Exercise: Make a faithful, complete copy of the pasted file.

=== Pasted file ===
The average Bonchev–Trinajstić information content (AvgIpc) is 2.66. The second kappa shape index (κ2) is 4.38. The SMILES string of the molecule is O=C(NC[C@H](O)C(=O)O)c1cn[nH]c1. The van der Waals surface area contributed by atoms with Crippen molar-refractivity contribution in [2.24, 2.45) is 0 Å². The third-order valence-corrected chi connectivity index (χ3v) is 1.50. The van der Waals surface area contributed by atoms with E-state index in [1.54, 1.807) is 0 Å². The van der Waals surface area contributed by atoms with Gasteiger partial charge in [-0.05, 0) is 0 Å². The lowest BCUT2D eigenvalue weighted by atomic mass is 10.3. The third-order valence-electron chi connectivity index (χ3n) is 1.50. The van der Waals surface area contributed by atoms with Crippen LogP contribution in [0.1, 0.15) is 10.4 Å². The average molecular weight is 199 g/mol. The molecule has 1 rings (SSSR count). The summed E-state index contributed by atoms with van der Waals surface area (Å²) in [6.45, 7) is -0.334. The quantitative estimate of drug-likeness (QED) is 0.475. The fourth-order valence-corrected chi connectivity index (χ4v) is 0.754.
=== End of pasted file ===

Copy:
The average Bonchev–Trinajstić information content (AvgIpc) is 2.66. The second kappa shape index (κ2) is 4.38. The SMILES string of the molecule is O=C(NC[C@H](O)C(=O)O)c1cn[nH]c1. The van der Waals surface area contributed by atoms with Crippen molar-refractivity contribution in [2.24, 2.45) is 0 Å². The third-order valence-corrected chi connectivity index (χ3v) is 1.50. The van der Waals surface area contributed by atoms with E-state index in [1.54, 1.807) is 0 Å². The van der Waals surface area contributed by atoms with Gasteiger partial charge in [-0.05, 0) is 0 Å². The lowest BCUT2D eigenvalue weighted by atomic mass is 10.3. The third-order valence-electron chi connectivity index (χ3n) is 1.50. The van der Waals surface area contributed by atoms with Crippen LogP contribution in [0.1, 0.15) is 10.4 Å². The average molecular weight is 199 g/mol. The molecule has 1 rings (SSSR count). The summed E-state index contributed by atoms with van der Waals surface area (Å²) in [6.45, 7) is -0.334. The quantitative estimate of drug-likeness (QED) is 0.475. The fourth-order valence-corrected chi connectivity index (χ4v) is 0.754.